Last but not least, I was part of a residency last year titled “Climata: Ecological Change at the time of Crisis”, which led to an audio-visual installation titled “The Sea We See is not Blue” at Teknisk Museum. The 3 channel video installation was accompanied by a spoken word performance and a zine titled Waves - a speculative yet poetic study of the Sea, presenting waves as sine waves, looking at the geographical importance of waves not only within the Sea but also within economics and statistics.

If we closely analyse the power of food as a language, and a method of storytelling, it mediates on many levels. It is a strategy that involves making words stand for the world, changing one’s experience of the surrounding events. It is here that the food we eat and the words we speak, go hand-in-hand almost aiding as a language on its own in constructing, relating and sharing stories with others, in the face of disparate circumstances. It is not that food is replacing speech; rather it is supplementing when the words are not speaking. Concluding the notion that food may embody the form of an event or situation.

"No spoons or whisks, fingers extending", Photo collage with Aud Korbøl viewing the work at Interkulturelt Museum 2024.

There are several events planned throughout the exhibition period. What will take place at these events?

Throughout the exhibition, the space at IKM will become a site for counter-archival performances, food gatherings, and collaborative translations – a point of departure to look again at the archives and histories we have inherited and those we get to recreate.

The public program includes a panel discussion, translation workshops, performances and community-oriented dialogues and a picnic.

On 2nd May, the panel featured Shazia Majid, Thomas Walle, and Arnfinn Midtbøen. Each panellist shared their own work related to historizing and archiving Pakistani migrations, and touched on broader concerns around the writing and re-writing of history.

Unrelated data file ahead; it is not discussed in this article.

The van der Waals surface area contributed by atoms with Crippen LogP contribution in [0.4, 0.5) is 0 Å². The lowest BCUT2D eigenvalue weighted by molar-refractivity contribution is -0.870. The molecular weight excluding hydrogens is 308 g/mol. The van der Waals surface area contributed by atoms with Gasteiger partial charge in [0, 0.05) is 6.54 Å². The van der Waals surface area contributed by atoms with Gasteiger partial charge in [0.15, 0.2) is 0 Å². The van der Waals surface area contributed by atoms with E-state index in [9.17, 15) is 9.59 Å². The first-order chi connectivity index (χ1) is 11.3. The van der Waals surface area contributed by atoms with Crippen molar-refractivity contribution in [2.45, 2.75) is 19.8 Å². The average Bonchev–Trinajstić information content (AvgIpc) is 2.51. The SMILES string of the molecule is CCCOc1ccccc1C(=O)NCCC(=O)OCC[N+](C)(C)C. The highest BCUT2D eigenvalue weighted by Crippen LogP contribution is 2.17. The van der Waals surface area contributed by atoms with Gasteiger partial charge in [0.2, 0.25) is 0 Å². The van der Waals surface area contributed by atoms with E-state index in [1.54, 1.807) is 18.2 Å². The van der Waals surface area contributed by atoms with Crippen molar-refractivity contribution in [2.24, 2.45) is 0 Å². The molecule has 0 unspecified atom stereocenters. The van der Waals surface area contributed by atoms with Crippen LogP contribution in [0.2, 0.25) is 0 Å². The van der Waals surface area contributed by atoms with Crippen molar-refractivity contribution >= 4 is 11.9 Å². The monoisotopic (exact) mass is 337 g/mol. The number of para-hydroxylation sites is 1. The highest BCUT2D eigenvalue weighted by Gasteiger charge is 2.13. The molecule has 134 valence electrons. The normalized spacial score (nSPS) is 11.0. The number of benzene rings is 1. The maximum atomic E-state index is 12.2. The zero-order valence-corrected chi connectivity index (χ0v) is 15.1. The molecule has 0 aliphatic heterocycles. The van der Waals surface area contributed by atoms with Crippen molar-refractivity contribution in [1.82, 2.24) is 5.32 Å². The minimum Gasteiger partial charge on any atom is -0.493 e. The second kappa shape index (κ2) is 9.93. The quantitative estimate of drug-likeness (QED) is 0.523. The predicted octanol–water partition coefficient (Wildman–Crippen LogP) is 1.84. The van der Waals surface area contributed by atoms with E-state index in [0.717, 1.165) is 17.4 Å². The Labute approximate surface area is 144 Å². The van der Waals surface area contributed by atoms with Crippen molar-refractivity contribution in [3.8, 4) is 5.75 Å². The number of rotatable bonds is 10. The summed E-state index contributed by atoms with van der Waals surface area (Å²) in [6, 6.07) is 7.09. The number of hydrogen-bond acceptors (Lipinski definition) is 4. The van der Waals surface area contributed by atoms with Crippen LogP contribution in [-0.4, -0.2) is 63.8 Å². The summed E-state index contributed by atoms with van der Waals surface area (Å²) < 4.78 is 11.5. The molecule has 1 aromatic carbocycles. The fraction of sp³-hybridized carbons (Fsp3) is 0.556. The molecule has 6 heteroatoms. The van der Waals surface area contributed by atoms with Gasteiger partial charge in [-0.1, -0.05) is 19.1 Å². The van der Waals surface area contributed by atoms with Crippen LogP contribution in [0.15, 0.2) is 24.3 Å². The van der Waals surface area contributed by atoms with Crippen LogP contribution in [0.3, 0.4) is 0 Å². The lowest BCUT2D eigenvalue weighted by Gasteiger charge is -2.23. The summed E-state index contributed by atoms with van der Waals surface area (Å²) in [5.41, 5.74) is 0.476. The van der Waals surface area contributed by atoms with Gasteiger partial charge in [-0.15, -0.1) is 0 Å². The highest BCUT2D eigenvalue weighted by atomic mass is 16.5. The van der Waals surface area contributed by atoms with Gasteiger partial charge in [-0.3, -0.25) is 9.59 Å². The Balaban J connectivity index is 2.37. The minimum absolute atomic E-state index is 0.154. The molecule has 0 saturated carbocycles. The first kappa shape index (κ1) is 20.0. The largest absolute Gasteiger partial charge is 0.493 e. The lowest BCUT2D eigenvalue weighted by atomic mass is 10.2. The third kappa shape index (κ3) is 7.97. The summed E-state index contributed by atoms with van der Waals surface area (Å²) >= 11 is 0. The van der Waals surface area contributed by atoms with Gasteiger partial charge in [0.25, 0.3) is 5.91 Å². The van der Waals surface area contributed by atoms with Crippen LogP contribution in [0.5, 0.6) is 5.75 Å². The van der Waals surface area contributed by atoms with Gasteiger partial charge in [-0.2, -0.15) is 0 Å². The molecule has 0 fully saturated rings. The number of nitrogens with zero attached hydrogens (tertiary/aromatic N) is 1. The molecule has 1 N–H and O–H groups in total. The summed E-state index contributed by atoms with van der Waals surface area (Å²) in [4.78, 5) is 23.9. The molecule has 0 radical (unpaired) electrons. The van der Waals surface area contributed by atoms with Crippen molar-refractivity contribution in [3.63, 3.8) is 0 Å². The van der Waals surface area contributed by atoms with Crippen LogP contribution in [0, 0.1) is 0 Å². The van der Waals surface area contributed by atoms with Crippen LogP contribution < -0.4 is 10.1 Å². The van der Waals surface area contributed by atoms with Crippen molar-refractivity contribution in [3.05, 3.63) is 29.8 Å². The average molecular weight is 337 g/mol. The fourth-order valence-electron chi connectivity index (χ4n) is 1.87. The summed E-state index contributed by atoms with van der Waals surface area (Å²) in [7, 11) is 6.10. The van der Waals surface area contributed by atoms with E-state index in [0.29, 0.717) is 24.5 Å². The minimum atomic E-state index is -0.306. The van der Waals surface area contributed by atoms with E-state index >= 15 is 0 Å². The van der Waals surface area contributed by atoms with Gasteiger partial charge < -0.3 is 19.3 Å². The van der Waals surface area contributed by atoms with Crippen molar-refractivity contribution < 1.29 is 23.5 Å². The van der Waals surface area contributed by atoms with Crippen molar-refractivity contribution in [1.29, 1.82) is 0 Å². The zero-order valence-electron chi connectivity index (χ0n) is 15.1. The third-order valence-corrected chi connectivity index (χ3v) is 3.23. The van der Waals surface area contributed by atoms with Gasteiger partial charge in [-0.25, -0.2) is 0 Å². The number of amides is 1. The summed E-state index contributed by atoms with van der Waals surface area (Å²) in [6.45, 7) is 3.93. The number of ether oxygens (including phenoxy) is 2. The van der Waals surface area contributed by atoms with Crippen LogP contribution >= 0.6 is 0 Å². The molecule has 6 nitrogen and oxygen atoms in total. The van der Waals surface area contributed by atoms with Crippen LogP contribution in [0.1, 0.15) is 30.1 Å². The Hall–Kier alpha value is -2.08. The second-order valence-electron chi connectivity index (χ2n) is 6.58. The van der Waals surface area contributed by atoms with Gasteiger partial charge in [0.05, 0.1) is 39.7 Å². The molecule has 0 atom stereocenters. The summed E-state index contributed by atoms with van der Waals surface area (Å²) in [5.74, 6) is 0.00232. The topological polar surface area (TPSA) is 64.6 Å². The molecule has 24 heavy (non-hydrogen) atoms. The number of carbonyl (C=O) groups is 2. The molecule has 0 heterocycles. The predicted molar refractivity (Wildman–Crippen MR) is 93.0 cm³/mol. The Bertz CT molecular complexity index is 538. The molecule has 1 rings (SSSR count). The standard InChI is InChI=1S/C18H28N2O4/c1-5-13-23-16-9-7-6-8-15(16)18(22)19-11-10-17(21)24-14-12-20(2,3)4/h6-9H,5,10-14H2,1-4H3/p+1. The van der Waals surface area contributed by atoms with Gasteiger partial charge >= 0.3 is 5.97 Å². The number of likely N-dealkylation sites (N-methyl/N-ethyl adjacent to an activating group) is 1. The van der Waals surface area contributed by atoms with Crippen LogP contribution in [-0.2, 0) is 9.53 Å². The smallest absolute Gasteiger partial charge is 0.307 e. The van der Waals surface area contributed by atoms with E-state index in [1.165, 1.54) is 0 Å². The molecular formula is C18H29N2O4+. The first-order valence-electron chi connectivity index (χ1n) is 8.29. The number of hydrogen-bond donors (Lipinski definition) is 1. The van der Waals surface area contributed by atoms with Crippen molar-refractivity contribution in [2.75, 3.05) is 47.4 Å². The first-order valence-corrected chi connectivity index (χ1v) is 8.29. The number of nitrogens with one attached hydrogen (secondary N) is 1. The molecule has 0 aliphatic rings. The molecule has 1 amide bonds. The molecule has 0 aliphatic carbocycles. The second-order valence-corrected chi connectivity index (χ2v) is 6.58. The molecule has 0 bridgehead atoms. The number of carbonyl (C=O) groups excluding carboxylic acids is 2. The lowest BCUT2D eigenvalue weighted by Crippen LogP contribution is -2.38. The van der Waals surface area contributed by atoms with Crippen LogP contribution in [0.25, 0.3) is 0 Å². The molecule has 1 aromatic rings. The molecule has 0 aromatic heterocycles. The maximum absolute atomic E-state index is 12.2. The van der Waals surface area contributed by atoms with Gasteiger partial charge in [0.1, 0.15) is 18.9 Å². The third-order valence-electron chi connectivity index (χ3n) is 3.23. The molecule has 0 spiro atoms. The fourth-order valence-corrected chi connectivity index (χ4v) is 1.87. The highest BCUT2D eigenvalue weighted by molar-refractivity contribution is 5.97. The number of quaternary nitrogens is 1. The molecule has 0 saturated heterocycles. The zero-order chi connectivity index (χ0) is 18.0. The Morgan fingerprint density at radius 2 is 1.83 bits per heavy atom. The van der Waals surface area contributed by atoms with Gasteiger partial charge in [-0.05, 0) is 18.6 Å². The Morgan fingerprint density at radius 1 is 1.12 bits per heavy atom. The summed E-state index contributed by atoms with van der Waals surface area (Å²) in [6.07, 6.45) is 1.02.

Horizontal Workshop/picnic is scheduled to take place on 26th May.

This workshop is planned in conversation with the exhibition, Cooking, Time?, and invites the public to share their responses to questions about history writing and archival practice. While the conversation will be moderated by curator Noor Bhangu, participants will be invited to co-create the dynamics and directions of the workshop. Instead of relying on top-down models of doing research, this workshop will be an effort to flatten embedded hierarchies and authorities in the field of history.

This workshop will take place outside and include a community barbeque as well as the presentation of a commissioned cake by artist Javon Bennett.

On 1st June, there is an artist walk and talk where I will invite the audience to listen to my performance titled Sound text followed by unpacking key artworks in the exhibition; discussing my research on Norwegian archives about Pakistani migrants and sharing insights from my processes of art making.

It will then be followed by a performance by artist Sanjey Suresh Kumar who has been invited into the project. SASUSU Radio pulls the handbrake at Motzfeldtsgate in Grønland to hold an event filled with blended taste, stories of coexistence and togetherness through sonic vibrations and film. In the 90s and early 2000s, Motzfeldtsgate had a cultural significance for the Tamil community in Norway. As one of many streets in Grønland that facilitated different lifestyles of the people connected to the place, this particular street consisted of a food store dedicated to Tamil spices, tea and international call cards, as well as a video store that used to rent out the latest Kollywood films. By highlighting the Norwegian-Tamil history at Motzfeldtsgate, and its social and multicultural infrastructures, SASUSU Radio seeks to expand ideas of migratory meeting places and how they change or take another form over time.